Holly Murphy,1 Aurélie Renvoisé,1 Prativa Pandey, Philippe Parola, and Didier Raoult
We report a case of Rickettsia honei infection in a human in Nepal. The patient had severe illness and many clinical features typical of Flinders Island spotted fever. Diagnosis was conﬁrmed by indirect immunoﬂuorescent assay with serum and molecular biologicaltechniques. Flinders Island spotted fever may be an endemic rickettsiosis in Nepal.
ick-borne rickettsioses are emerging zoonoses of marked endemicity caused by spotted fever group (SFG) rickettsia. Interest in rickettsioses is associated with increased description of new species and diseases, but this increase is unevenly distributed worldwide. Among patients with fever in Nepal, murinetyphus and scrub typhus are frequently described (1), but tick-borne rickettsioses remain underinvestigated. Rickettsia honei is an SFG species that was described as a new species in 1998 and as the cause of Flinders Island spotted fever (FISF) in Australia (2,3). One human case of FISF has been conﬁrmed in Thailand (4). We report a case of tick-borne rickettsiosis in Nepal caused by R. honei andhighlight the necessity for heightened interest in emerging rickettsioses in Asia.
The Patient A 67-year-old woman was admitted to the Canadian International Water and Energy Consultants Clinic Travel Medicine Center in Kathmandu, Nepal, in April 2009. She had a 5-day history of fever (40.3°C), headache, diarrhea, and severe arthralgias. Results of a physical examination were unremarkable.Laboratory tests showed a leukocyte count of 6,500 cells/mm3, an increase in immmature neutrophils and polymorphonuclear leukocytes, and thrombocytopenia. Treatment was initiated with intravenous ceftriaxone, 2 g every 24 h for 8 days, for suspected enteric fever. Within 48 hours, her condition worsened. The patient had photosensitivity, tinnitus, frontal headache, insomnia, confusion, cough, distress,hypotension, tachycardia, hypoxia (88% oxygenation with 2 L of O2), and fever (38.4°C). She was also disoriented regarding place and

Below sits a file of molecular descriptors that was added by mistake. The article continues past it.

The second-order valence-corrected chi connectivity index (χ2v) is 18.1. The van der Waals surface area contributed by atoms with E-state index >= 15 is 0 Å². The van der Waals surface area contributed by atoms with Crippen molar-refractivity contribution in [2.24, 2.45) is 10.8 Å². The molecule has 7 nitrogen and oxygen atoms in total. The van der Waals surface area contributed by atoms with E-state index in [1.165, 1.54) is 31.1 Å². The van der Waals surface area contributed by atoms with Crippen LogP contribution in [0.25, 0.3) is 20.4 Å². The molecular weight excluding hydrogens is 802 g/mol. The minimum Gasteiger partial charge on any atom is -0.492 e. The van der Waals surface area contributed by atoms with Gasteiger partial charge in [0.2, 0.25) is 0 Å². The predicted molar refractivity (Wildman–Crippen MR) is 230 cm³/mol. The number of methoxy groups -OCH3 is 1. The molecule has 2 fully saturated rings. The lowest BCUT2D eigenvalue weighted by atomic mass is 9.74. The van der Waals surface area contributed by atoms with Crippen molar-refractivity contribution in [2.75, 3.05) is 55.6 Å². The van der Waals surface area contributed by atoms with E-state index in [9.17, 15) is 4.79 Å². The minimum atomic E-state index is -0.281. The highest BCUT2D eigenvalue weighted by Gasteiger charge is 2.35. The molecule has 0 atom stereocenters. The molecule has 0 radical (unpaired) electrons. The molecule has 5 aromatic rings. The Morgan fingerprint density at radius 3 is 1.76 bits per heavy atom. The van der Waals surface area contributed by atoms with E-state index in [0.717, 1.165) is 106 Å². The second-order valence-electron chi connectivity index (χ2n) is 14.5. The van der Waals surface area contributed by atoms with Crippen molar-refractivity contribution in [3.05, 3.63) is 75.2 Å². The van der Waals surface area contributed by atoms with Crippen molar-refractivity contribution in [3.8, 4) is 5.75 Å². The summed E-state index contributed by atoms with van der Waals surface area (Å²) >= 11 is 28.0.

Author afﬁliations: Canadian International Water and Energy Consultants Clinic Travel Medicine Center, Kathmandu, Nepal (H. Murphy, P. Pandey); and Université de la Méditerranée, Marseille, France (A. Renvoisé, P. Parola, D. Raoult) DOI:http://dx.doi.org/10.3201/eid1710.101943
time and had bilateral deafness, conjunctivitis, multiple lymphadenopathies, tender hepatosplenomegaly, bilateral rales, and a purpuric rash. The rash showed a predilection for the extremities, including palms and soles (Figure). There was no eschar. Pertinent laboratory values were the following: creatinine 2 mg/dL (baseline 0.8 mg/dL), aspartate aminotransferase 105 U/L,alkaline phosphatase 765 U/L, and minimum platelet count 40,000/mm3. Chest radiograph showed bilateral interstitial inﬁltrates. The patient was from New Zealand, had lived in Nepal for 30 years, and worked in wild dog protection. She reported removal of a tick 2 weeks before admission and contact with dogs, rats, ticks, ﬂeas, and mosquitoes. She had returned from a 1-month visit to Queenstown, NewZealand, 3 months earlier and had stayed for 2 days in Thailand. She spent 1 year in Canberra, Australian Capital Territory, Australia, 12 years earlier. She was treated with oral doxycycline (100 mg 2×/d for 14 days) and showed defervescence by day 16. She recovered slowly over 3 months but had persistent tinnitus and residual high-tone hearing loss bilaterally. Serum samples were sent to the Unité desRickettsies (Marseille, France) to identify the etiologic agent. Samples were tested by using a multiple-antigen immunoﬂuorescent test (5). Antigens included those from SFG Rickettsia spp., typhus group Rickettsia spp., and Orientia tsutsugamushi. Increased immunoglobulin (Ig) G and IgM titers were observed, mainly for SFG rickettsiae (Table). Kinetics of antibodies titers showed seroconversion...